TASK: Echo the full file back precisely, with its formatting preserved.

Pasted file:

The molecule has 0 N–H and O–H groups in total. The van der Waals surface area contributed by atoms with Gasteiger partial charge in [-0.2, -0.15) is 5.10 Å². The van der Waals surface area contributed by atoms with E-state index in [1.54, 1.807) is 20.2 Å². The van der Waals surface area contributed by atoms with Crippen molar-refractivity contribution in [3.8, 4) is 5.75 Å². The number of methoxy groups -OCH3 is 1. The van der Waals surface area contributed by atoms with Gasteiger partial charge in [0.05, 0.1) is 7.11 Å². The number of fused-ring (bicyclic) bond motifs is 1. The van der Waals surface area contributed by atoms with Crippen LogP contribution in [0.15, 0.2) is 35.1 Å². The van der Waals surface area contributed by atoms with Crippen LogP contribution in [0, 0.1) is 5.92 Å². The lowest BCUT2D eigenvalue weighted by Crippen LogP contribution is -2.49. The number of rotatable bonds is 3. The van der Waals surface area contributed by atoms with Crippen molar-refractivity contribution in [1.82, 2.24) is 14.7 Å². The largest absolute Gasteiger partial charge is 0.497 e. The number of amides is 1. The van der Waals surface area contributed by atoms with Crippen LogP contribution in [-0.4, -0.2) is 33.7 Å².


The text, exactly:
The molecule has 0 N–H and O–H groups in total. The van der Waals surface area contributed by atoms with Gasteiger partial charge in [-0.2, -0.15) is 5.10 Å². The van der Waals surface area contributed by atoms with E-state index in [1.54, 1.807) is 20.2 Å². The van der Waals surface area contributed by atoms with Crippen molar-refractivity contribution in [3.8, 4) is 5.75 Å². The number of methoxy groups -OCH3 is 1. The van der Waals surface area contributed by atoms with Gasteiger partial charge in [0.05, 0.1) is 7.11 Å². The number of fused-ring (bicyclic) bond motifs is 1. The van der Waals surface area contributed by atoms with Crippen LogP contribution in [0.15, 0.2) is 35.1 Å². The van der Waals surface area contributed by atoms with Crippen LogP contribution in [0, 0.1) is 5.92 Å². The lowest BCUT2D eigenvalue weighted by Crippen LogP contribution is -2.49. The number of rotatable bonds is 3. The van der Waals surface area contributed by atoms with Crippen molar-refractivity contribution in [1.82, 2.24) is 14.7 Å². The largest absolute Gasteiger partial charge is 0.497 e. The number of amides is 1. The van der Waals surface area contributed by atoms with Crippen LogP contribution in [-0.4, -0.2) is 33.7 Å².